The Earth's mantle and core comprise more than 99 percent of the mass of the planet. As such, the physical and chemical properties of these regions are critical in determining the processes by which the planet has evolved to its current state. In short, we and everything we see occupy a miniscule layer of scum at the surface of the planet—my group tries to figure out what goes on below the scum (or, as some call it, the biosphere). My research is centered on experimentally examining the structural and thermodynamic properties of minerals, melts, and fluids at both ambient and high pressures. In particular, the melting relations of deep Earth materials, the ability of deep Earth minerals (and melts) to retain water and carbon dioxide, the mineralogy of subduction zone materials, and the structural constraints that determine whether silicate magmas buoyantly rise or sink at different depths in the Earth are among his primary interests. Such properties not only control the thermal regime in the deep Earth (and thus the driving force of plate tectonics), but also are vital in determining the mechanisms and degree to which the planet has differentiated.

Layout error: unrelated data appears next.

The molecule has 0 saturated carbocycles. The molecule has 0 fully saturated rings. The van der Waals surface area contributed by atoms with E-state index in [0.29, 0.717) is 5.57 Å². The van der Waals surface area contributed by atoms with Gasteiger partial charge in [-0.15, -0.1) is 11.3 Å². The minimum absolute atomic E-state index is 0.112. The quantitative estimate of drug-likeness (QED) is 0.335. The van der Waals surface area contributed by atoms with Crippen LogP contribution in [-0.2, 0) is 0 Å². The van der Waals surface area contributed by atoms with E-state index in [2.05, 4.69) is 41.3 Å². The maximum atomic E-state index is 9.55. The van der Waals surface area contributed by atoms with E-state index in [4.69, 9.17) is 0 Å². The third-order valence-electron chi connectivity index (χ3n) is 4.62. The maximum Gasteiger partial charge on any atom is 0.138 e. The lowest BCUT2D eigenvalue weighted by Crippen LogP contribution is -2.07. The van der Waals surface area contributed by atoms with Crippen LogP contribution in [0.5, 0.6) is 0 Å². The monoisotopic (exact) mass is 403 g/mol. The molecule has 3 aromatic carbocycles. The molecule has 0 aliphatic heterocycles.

The principal tool I use to study these problems is the high-temperature diamond anvil cell, a device which generates pressures corresponding to those present throughout the deep Earth. Because of the transparency of diamond, probes such as Raman spectroscopy are used to examine the bonding properties of materials in situ at simultaneous high pressure and temperature. Such data yield insight into the local bonding environments of ions in crystals, melts, and solutions, and the changes in these environments with pressure and temperature.